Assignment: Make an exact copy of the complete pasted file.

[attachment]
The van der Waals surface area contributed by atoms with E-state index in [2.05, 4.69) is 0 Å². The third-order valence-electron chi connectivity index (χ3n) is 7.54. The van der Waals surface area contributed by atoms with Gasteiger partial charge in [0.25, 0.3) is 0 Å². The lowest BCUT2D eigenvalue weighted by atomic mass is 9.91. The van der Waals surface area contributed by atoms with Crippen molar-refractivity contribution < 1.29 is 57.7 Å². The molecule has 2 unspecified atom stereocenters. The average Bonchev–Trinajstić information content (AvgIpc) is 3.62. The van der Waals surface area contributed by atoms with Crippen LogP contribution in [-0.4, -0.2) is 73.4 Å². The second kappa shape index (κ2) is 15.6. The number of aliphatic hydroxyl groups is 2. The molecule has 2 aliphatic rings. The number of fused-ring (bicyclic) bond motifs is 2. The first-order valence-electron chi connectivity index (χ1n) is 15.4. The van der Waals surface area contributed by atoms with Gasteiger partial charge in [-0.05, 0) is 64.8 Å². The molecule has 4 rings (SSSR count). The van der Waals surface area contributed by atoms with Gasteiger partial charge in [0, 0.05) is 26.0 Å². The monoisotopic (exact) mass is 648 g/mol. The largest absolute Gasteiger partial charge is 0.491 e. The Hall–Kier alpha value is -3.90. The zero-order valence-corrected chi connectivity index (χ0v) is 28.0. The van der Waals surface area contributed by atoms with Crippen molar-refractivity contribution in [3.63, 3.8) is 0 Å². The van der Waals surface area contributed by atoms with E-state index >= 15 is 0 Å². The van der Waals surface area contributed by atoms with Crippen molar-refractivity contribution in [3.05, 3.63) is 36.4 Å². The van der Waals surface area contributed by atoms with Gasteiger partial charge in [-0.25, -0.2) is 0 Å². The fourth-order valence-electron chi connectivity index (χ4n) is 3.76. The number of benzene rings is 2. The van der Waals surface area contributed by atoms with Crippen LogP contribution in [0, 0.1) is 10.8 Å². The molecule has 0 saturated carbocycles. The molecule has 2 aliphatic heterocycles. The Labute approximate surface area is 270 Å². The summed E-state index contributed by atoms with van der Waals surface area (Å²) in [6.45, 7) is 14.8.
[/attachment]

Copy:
The van der Waals surface area contributed by atoms with E-state index in [2.05, 4.69) is 0 Å². The third-order valence-electron chi connectivity index (χ3n) is 7.54. The van der Waals surface area contributed by atoms with Gasteiger partial charge in [0.25, 0.3) is 0 Å². The lowest BCUT2D eigenvalue weighted by atomic mass is 9.91. The van der Waals surface area contributed by atoms with Crippen molar-refractivity contribution < 1.29 is 57.7 Å². The molecule has 2 unspecified atom stereocenters. The average Bonchev–Trinajstić information content (AvgIpc) is 3.62. The van der Waals surface area contributed by atoms with Crippen LogP contribution in [-0.4, -0.2) is 73.4 Å². The second kappa shape index (κ2) is 15.6. The number of aliphatic hydroxyl groups is 2. The molecule has 2 aliphatic rings. The number of fused-ring (bicyclic) bond motifs is 2. The first-order valence-electron chi connectivity index (χ1n) is 15.4. The van der Waals surface area contributed by atoms with Gasteiger partial charge in [-0.05, 0) is 64.8 Å². The molecule has 4 rings (SSSR count). The van der Waals surface area contributed by atoms with Gasteiger partial charge in [0, 0.05) is 26.0 Å². The monoisotopic (exact) mass is 648 g/mol. The largest absolute Gasteiger partial charge is 0.491 e. The Hall–Kier alpha value is -3.90. The zero-order valence-corrected chi connectivity index (χ0v) is 28.0. The van der Waals surface area contributed by atoms with Crippen molar-refractivity contribution in [3.63, 3.8) is 0 Å². The van der Waals surface area contributed by atoms with E-state index >= 15 is 0 Å². The van der Waals surface area contributed by atoms with Crippen molar-refractivity contribution in [3.05, 3.63) is 36.4 Å². The van der Waals surface area contributed by atoms with Gasteiger partial charge in [-0.25, -0.2) is 0 Å². The fourth-order valence-electron chi connectivity index (χ4n) is 3.76. The number of benzene rings is 2. The van der Waals surface area contributed by atoms with Crippen LogP contribution in [0, 0.1) is 10.8 Å². The molecule has 0 saturated carbocycles. The molecule has 2 aliphatic heterocycles. The Labute approximate surface area is 270 Å². The summed E-state index contributed by atoms with van der Waals surface area (Å²) in [6.45, 7) is 14.8.